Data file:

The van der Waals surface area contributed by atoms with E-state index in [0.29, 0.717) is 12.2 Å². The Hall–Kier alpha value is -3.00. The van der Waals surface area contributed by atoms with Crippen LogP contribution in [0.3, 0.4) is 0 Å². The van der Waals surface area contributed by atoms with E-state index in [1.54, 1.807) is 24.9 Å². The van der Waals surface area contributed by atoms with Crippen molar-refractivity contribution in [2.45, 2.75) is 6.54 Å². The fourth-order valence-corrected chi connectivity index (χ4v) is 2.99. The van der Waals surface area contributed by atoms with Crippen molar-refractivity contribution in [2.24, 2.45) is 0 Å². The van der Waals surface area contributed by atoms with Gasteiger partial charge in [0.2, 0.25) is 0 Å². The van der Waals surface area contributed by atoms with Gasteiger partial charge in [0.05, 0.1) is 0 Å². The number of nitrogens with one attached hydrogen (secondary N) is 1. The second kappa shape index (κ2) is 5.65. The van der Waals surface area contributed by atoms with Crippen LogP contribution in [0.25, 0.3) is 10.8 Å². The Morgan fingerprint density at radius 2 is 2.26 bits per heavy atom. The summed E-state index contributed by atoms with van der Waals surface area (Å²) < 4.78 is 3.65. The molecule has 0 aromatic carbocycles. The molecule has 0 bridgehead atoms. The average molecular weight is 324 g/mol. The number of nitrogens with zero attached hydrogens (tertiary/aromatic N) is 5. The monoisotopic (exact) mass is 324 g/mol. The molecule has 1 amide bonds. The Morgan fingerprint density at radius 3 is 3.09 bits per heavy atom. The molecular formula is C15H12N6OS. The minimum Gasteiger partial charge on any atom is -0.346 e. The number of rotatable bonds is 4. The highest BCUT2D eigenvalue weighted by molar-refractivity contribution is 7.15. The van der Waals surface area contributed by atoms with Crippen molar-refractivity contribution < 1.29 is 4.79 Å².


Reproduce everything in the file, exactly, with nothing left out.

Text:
The van der Waals surface area contributed by atoms with E-state index in [0.29, 0.717) is 12.2 Å². The Hall–Kier alpha value is -3.00. The van der Waals surface area contributed by atoms with Crippen LogP contribution in [0.3, 0.4) is 0 Å². The van der Waals surface area contributed by atoms with E-state index in [1.54, 1.807) is 24.9 Å². The van der Waals surface area contributed by atoms with Crippen molar-refractivity contribution in [2.45, 2.75) is 6.54 Å². The fourth-order valence-corrected chi connectivity index (χ4v) is 2.99. The van der Waals surface area contributed by atoms with Crippen molar-refractivity contribution in [2.24, 2.45) is 0 Å². The van der Waals surface area contributed by atoms with Gasteiger partial charge in [0.2, 0.25) is 0 Å². The van der Waals surface area contributed by atoms with Gasteiger partial charge in [0.05, 0.1) is 0 Å². The number of nitrogens with one attached hydrogen (secondary N) is 1. The second kappa shape index (κ2) is 5.65. The van der Waals surface area contributed by atoms with Crippen LogP contribution in [0.25, 0.3) is 10.8 Å². The Morgan fingerprint density at radius 2 is 2.26 bits per heavy atom. The summed E-state index contributed by atoms with van der Waals surface area (Å²) < 4.78 is 3.65. The molecule has 0 aromatic carbocycles. The molecule has 0 bridgehead atoms. The average molecular weight is 324 g/mol. The number of nitrogens with zero attached hydrogens (tertiary/aromatic N) is 5. The monoisotopic (exact) mass is 324 g/mol. The molecule has 1 amide bonds. The Morgan fingerprint density at radius 3 is 3.09 bits per heavy atom. The molecular formula is C15H12N6OS. The minimum Gasteiger partial charge on any atom is -0.346 e. The number of rotatable bonds is 4. The highest BCUT2D eigenvalue weighted by molar-refractivity contribution is 7.15. The van der Waals surface area contributed by atoms with Crippen molar-refractivity contribution < 1.29 is 4.79 Å².